Balancing billable work while generating new opportunities is a challenge of the seller-doer model. But the challenge is too often used as an excuse.

Emerging Leaders

Companies are constantly evolving, and with that comes generational change. Firms should be anticipatory and proactively turn emerging leaders into seller-doers as senior leadership moves toward and into retirement. When a company has relied on the same rainmakers or seller-doers for years, and those individuals are planning their exit – or have gone already – business development falls into disarray. Emerging leaders have been focused on doing the work and maybe managing it on project teams, but bringing in work has not been a priority.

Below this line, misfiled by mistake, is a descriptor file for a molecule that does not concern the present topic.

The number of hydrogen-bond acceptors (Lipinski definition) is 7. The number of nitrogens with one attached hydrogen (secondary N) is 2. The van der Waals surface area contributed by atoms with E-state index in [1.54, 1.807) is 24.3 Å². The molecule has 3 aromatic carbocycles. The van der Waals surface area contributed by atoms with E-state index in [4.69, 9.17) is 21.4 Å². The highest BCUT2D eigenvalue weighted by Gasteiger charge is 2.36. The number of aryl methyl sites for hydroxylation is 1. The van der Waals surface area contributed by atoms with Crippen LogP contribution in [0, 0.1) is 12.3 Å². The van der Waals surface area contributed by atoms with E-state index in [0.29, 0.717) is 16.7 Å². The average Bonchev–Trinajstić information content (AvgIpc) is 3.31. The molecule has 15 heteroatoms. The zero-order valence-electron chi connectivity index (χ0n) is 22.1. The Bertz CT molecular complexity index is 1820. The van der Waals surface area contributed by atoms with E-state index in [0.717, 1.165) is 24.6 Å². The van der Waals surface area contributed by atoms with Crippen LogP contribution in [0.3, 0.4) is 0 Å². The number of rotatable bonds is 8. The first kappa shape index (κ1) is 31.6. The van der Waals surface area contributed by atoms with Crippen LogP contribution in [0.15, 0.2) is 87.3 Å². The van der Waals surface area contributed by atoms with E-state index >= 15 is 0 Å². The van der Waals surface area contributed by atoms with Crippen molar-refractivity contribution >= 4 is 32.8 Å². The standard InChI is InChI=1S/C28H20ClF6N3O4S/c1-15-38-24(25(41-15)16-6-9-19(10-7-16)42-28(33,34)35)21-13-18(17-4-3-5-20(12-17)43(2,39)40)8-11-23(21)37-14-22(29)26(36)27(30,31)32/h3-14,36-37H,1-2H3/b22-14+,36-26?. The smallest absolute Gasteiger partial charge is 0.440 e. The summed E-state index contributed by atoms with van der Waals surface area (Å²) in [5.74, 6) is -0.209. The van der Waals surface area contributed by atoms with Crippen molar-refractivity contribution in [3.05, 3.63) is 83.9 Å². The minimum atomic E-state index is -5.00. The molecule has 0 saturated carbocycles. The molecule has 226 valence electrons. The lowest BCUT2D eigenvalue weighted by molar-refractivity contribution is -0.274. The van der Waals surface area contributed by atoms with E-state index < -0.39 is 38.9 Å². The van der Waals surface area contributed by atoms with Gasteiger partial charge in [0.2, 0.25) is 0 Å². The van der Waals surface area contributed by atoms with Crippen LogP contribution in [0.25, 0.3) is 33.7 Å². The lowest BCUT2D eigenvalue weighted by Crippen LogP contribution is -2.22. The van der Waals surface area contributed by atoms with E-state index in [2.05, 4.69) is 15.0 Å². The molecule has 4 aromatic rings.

Until it suddenly is.

Many AEC firms are still quite busy, but business development is about the future and keeping a steady stream of opportunities and projects in the pipeline. How can you do this when your primary seller-doers are no longer with the firm?

Building a Better Seller-Doer

The answer lies in the next generation of seller-doers. To succeed, a firm must move beyond merely having a need and create a team of results-oriented seller-doers.

Here’s advice to give your next-generation seller-doers:

Better manage your time.